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You Can't Take It With You - Broadway

James Earl Jones stars in Moss Hart and George S. Kaufman's drama.

Snakes, Ballet & Fireworks: How You Can’t Take It With You Made Sparks Fly on Stage & Screen for 80 Years

Snakes, Ballet & Fireworks: How You Can’t Take It With You Made Sparks Fly on Stage & Screen for 80 Years
The 1938 movie 'You Can't Take It With You’ & the 2014 Broadway production
The zany Sycamore family is back on the Great White Way!

The wacky Sycamore family is inviting you to dinner! You Can’t Take It With You has seen multiple incarnations, from stage, screen, smaller screen and back again, and now it’s back on Broadway in a new revival at the Longacre Theatre. George S. Kaufman and Moss Hart's 1936 madcap comedy explores the mayhem that ensues when a daughter's boyfriend brings his conservative, straight-laced parents to dinner on the wrong night. Directed by Scott Ellis and starring James Earl Jones, Rose Byrne and Annaleigh Ashford, the production opens at the Longacre Theatre on September 29. Read on for a little history about the award-winning comedy.


Kaufman & Hart had almost given up
After George S. Kaufman and Moss Hart’s first two collaborations, Once in a Lifetime (a flop) and Merrily We Roll Along (also a flop), the pair of playwrights tried to adapt Dalton Trumbo’s political novel Washington Jitters into a play without success. Hart blamed himself. In an effort to cheer him up, Kaufman reminded him of an idea they’d had years before about an eccentric family “like nothing ever seen on land and sea," recounts Broadway Theatre.


The plot didn’t matter
Kaufman and Hart got to work creating characters—among them, a wacky snake-collecting patriarch, and a fireworks-making father, a candy-making ballerina sister and Alice, the “sane” one. Three days later, before they’d even figured out the plot, the scribes sent a telegram to producer Sam Harris: “Dear Sam, We start work on new play tomorrow morning (stop) can you tie up at once Josephine Hull, George Tobias, Frank Conlan, Oscar Polk (stop) we are engaging Henry Travers here (stop) Moss and George.”


Critics adored it
After a pre-Broadway tryout at the McCarter Theatre in Princeton, New Jersey, You Can’t Take It With You opened December 14, 1936 at the Booth Theatre—the very venue where Kaufman and Hart dreamed the play would run. The show received raves: “It’s a study in vertigo about a lovable family of hobby-horse writers,” Brooks Atkinson wrote in The New York Times. “You Can’t Take It With You is the best comedy these authors have written.” As the country struggled during the thick of the Great Depression, the kooky Sycamores proved to be the perfect escape for Broadway audiences.


The comedy made history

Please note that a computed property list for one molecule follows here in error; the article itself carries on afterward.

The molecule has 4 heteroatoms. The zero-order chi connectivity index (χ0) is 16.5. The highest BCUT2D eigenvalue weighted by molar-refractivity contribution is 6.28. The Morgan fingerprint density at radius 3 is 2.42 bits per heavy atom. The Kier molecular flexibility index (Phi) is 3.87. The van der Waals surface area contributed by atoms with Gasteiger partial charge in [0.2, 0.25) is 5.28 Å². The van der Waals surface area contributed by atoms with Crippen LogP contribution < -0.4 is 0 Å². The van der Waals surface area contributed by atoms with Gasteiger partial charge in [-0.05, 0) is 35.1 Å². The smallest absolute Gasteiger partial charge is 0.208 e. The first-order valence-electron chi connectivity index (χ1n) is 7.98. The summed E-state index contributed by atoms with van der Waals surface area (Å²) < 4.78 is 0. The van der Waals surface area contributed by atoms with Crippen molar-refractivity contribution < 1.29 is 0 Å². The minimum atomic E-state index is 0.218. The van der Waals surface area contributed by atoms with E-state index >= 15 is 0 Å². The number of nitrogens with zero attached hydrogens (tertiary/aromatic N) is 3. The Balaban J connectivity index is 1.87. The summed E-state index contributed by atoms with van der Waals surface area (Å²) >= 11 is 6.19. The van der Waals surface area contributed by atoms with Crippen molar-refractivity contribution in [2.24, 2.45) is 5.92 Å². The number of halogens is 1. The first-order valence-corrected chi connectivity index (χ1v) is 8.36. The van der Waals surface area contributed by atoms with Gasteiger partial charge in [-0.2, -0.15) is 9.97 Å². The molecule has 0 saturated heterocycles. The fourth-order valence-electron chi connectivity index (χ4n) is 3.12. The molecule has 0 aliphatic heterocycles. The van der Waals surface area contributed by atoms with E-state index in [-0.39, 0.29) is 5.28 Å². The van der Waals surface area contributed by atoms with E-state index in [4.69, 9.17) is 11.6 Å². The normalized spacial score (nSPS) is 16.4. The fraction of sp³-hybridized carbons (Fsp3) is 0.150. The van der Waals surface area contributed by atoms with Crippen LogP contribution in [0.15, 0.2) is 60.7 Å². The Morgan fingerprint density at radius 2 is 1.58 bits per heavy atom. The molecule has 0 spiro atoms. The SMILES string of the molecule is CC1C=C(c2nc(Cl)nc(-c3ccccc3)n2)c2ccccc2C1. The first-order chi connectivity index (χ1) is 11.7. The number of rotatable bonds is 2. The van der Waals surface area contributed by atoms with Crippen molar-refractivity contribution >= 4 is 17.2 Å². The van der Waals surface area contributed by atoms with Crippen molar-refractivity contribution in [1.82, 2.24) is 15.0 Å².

You Can’t Take It With You marked a few firsts on Broadway. “Engaging a cast before a play is written is something entirely new,” Harris said in Broadway Theatre. The play’s first production ran for a whopping 838 performances, and was still running on Broadway when the film was released. This marked the first time in history a film adaptation and the original Broadway production on which it was based were both out at the same time. But there was more exciting news: The play won the 1937 Pulitzer Prize for Drama. 


...But the film almost didn’t happen
Film directing legend Frank Capra saw You Can’t Take It With You on Broadway and knew what he wanted his next project to be. But there was only one problem: He was banned from Columbia Pictures after butting heads with mogul Harry Cohn. After scoffing at Harris’ outrageous asking price of $200,000 for the film rights, Cohn gave in as a peace offering to Capra. All together now: Awwww!


It put Jimmy Stewart & Ann Miller on the map
Before he became a household name with Mr. Smith Goes to Washington in 1939, up-and-coming actor Jimmy Stewart was cast as Alice’s straight-laced boyfriend Tony Kirby—the small role was expanded to give the star more screen time. “I think he’s probably the best actor who’s ever hit the screen,” Capra remarked in Jimmy Stewart: A Biography. Fellow film newbie Ann Miller, who was cast as aspiring ballerina Essie, almost never worked in Hollywood again after mistaking Capra for an office boy! Luckily, she discovered her faux pas, Capra was cool with it, and the rest is history.


The small screen loved the Sycamores
First stage, then the big screen. What’s next? TV, of course! A 1979 small screen adaptation featured an all-star cast, including Emmy winner Jean Stapleton as Penny, Barry Bostwick as Anthony Kirby Jr., Oscar winner Art Carney as Grandpa Vanderhof and Blythe Danner as Alice. The play also spawned a short-lived ‘80s sitcom of the same name, and by the looks of its opening theme, it was absolutely amazing.


Revivals, revivals, revivals
The comedy has been revived on Broadway five times to date, featuring heavy hitters like Rosemary Harris, Patricia Conolly, Colleen Dewhurst, Jason Robards and James Coco. Fun fact: The 1983 revival featured some possible twerking at the curtain call. “The couples leap about, still in character, with such rowdiness you’d think they’d all been at a party rather than performing a play,” The New York Times noted. No word if James Earl Jones will shake it in the new production, but we’ve got our fingers crossed!


The kooky family is back with a bang
Eighty-two years after its premiere, You Can’t Take It With You is back on Broadway with an all-star cast, including Rose Byrne, who is making her Broadway debut. “It was really irresistible. It has so much heart and sentiment and intelligence behind it,” she told Broadway.com. What kinds of treats are we in for when we come for dinner at the Longacre Theatre? “There’s fireworks and love and Russians and pickled pigs’ feet,” says player Crystal Dickinson. “You name it, we got it!”

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